Many an environmentally conscious investor has chosen to hold clean energy ETFs through thin and thick. It's the wave of the future, they'd insist. (And perhaps they are right.)

However, if one doesn't grasp the methods for avoiding big losses, or if one fails to identify the negative earnings in the companies of certain alt energy ETFs, one puts him/her self at a distinct disadvantage. Meanwhile, creating a reliable income stream as well as achieving capital gains may be accomplished more readily in old school oil and gas.

Four years and 3 months ago, PowerShares introduced the Wilderhill Clean Energy Fund (PBW). To be completely honest, it's still one of the best in its category. (Note: There are now more than a dozen alts to the original... from progressive to global to nuclear to solar to wind to cleantech.)
Yet the realities are pretty straight-forward. The stodgy SPDR Select Energy (XLE) has a 10% total return since the PowerShares Wilderhill Clean Energy Fund (PBW) was introduced. The latter managed a loss of -35%.

Even the most ardent clean energy advocate will have a difficult time closing the performance gap between +10% and -35%. What's more, PBW is 1.75x more volatile than XLE. So you're seeing far more erratic price swings daily, without the net rewards to justify the extra risk.
Keep in mind, PBW and XLE are highly correlated. The Energy Select SPDR (XLE) may indeed rise slower than the PowerShares Wilderhill Clean Energy Fund (PBW), but both funds tend to move in the same general direction.

Obviously, past performance doesn't predict future performance. And someone with money to invest today should only concern his/her self with the fund or funds that may achieve goals going forward. Form that vantage point, green jobs may lead to green profits... and the PowerShares Wilderhill Clean Energy Fund (PBW) may be a great ETF vehicle to achieve those gains.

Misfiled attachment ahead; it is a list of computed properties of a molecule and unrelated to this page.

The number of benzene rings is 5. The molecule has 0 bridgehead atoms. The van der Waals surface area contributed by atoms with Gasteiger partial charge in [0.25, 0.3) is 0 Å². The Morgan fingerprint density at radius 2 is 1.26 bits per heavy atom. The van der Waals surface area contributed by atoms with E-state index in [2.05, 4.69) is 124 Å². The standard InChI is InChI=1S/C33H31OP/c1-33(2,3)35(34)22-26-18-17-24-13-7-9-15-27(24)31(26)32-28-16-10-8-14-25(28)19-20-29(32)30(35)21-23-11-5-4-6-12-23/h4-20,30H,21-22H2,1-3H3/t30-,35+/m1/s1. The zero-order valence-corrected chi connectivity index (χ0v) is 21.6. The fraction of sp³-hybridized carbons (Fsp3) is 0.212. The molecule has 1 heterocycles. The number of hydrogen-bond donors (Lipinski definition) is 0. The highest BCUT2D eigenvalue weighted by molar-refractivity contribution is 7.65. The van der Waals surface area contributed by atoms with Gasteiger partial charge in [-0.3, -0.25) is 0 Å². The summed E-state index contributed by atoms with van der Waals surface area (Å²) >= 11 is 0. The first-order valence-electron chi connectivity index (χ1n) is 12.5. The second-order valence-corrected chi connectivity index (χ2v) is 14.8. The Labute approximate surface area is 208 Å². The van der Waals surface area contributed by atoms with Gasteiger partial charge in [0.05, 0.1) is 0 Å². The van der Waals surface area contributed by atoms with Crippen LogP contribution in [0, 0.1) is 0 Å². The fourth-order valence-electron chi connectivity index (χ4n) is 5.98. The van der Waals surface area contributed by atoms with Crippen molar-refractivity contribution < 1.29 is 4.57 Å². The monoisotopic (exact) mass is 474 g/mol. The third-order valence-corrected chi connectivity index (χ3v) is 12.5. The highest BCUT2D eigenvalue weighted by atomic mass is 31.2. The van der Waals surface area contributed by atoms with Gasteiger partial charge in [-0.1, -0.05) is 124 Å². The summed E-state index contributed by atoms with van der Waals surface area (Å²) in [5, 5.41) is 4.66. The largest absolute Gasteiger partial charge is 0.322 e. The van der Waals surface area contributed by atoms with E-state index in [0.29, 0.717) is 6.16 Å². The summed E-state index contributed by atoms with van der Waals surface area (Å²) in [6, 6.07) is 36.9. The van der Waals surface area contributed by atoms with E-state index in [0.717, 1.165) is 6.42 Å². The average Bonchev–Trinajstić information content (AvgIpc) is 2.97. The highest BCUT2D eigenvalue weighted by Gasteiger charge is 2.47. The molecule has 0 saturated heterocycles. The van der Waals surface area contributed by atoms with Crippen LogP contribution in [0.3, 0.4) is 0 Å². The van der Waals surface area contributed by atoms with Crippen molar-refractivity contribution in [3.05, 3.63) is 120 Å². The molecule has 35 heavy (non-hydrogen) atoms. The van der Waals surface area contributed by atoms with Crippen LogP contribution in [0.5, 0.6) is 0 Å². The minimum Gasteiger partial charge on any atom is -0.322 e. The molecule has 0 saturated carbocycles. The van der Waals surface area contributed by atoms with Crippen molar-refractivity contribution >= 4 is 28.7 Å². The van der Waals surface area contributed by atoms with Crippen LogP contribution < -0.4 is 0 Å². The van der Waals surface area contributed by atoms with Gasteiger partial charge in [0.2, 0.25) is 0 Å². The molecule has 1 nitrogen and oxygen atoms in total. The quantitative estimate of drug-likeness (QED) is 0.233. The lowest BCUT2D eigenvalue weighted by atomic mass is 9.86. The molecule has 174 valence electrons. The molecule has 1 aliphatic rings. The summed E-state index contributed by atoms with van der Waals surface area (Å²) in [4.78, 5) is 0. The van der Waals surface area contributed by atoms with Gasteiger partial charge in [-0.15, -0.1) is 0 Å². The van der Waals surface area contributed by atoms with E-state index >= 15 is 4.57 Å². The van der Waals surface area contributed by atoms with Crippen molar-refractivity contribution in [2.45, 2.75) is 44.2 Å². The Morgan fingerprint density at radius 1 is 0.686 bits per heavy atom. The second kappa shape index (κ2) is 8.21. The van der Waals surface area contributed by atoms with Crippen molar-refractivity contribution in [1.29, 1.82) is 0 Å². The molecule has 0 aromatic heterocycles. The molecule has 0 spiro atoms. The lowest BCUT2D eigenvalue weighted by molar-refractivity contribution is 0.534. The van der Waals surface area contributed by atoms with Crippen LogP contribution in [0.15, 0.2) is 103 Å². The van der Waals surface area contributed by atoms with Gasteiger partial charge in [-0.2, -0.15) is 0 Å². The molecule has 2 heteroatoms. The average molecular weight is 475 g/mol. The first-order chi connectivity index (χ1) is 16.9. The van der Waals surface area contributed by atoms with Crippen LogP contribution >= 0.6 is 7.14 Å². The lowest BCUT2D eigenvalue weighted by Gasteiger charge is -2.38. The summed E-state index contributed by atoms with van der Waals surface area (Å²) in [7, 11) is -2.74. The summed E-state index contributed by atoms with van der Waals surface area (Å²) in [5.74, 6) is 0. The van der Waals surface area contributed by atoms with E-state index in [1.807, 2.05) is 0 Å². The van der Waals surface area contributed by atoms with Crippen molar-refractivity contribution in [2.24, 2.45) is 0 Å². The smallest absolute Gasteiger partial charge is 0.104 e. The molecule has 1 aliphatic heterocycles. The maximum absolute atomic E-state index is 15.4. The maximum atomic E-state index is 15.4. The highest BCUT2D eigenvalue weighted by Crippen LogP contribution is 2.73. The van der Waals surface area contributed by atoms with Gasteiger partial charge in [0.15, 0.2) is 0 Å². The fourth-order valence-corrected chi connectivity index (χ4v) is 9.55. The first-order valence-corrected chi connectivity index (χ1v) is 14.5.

Nevertheless, an investor has to remember why they're even putting dollars or euros or yen into the markets. Typically, it's to create a reliable income stream, to benefit from increasing earning potential of companies via capital appreciation or some combination.

Alternative/Clean energy is a lot like the Internet in its infancy... so there aren't any dividends to distribute. What's more, earnings are extremely suspect in the early going.

On the other hand, Paul Amery at Index Universe wrote a fascinating piece on dividend trends in European markets. In fact, those dividend trends likely mirror changes in company distributions clear across developed market segments.

Of 8 DJ Stoxx super-sectors in the DJ Stoxx 600 Index, only 2 provide the cherished trait of a steadily increasing payout. They were Utilities and Energy (Oil/Gas).

There are a number of ETFs that may capture consistency of income in the utilities arena. There is the iShares S&P Global Utilities Fund (IXC), the SPDR International Utilities (IPU) and the WisdomTree International Utilities (DBU).

Ironically, however, utilities have been one of the worst performers of any economic segment in 2009. Its double-digit depreciation is severely hampering any goodwill that a 5% per annum income stream provides.

Contrast the disappointing results of utilities with International Energy. The dividend yield has shown steady growth over the previous 3 years and is currently near 5% per year. And in spite of the worldwide bear market mauling, no other economic segment offers the attractive combination of capital appreciation potential and reliable income.

International ETFs for oil/gas energy include iShares S&P Global Energy (IXC), SPDR International Energy (IPW) and WisdomTree International Energy (DKA).

If you'd like to learn more about ETF investing... then tune into In the Money With Gary Gordon. You can listen to the show  live or via podcast or on your iPod.

Disclosure Statement:  is a web log (blog) that makes the world of ETFs easier to understand. Pacific Park Financial, Inc., a Registered Investment Adviser with the SEC, may hold positions in the ETFs, mutual funds and/or index funds mentioned above. Investors who are interested in money management services may visit the Pacific Park Financial, Inc. web site.

Gary Gordon